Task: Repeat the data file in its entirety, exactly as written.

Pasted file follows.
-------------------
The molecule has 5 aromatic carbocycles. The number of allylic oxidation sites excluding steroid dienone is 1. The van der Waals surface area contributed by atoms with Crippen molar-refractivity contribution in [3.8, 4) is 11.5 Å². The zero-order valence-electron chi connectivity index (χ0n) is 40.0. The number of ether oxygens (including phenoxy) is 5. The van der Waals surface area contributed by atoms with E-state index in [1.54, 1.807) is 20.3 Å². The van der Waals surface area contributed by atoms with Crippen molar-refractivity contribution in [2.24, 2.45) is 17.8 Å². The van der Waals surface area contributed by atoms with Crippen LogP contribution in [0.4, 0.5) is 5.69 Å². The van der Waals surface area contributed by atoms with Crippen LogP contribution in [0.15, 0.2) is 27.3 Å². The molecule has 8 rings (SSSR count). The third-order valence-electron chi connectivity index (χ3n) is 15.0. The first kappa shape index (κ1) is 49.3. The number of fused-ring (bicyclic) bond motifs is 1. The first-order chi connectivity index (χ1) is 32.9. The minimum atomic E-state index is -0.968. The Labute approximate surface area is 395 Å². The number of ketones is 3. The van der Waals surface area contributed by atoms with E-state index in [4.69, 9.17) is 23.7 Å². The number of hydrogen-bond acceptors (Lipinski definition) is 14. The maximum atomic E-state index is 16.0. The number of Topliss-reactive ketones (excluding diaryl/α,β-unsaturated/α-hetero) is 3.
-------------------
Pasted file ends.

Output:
The molecule has 5 aromatic carbocycles. The number of allylic oxidation sites excluding steroid dienone is 1. The van der Waals surface area contributed by atoms with Crippen molar-refractivity contribution in [3.8, 4) is 11.5 Å². The zero-order valence-electron chi connectivity index (χ0n) is 40.0. The number of ether oxygens (including phenoxy) is 5. The van der Waals surface area contributed by atoms with E-state index in [1.54, 1.807) is 20.3 Å². The van der Waals surface area contributed by atoms with Crippen molar-refractivity contribution in [2.24, 2.45) is 17.8 Å². The van der Waals surface area contributed by atoms with Crippen LogP contribution in [0.4, 0.5) is 5.69 Å². The van der Waals surface area contributed by atoms with Crippen LogP contribution in [0.15, 0.2) is 27.3 Å². The molecule has 8 rings (SSSR count). The third-order valence-electron chi connectivity index (χ3n) is 15.0. The first kappa shape index (κ1) is 49.3. The number of fused-ring (bicyclic) bond motifs is 1. The first-order chi connectivity index (χ1) is 32.9. The minimum atomic E-state index is -0.968. The Labute approximate surface area is 395 Å². The number of ketones is 3. The van der Waals surface area contributed by atoms with E-state index in [4.69, 9.17) is 23.7 Å². The number of hydrogen-bond acceptors (Lipinski definition) is 14. The maximum atomic E-state index is 16.0. The number of Topliss-reactive ketones (excluding diaryl/α,β-unsaturated/α-hetero) is 3.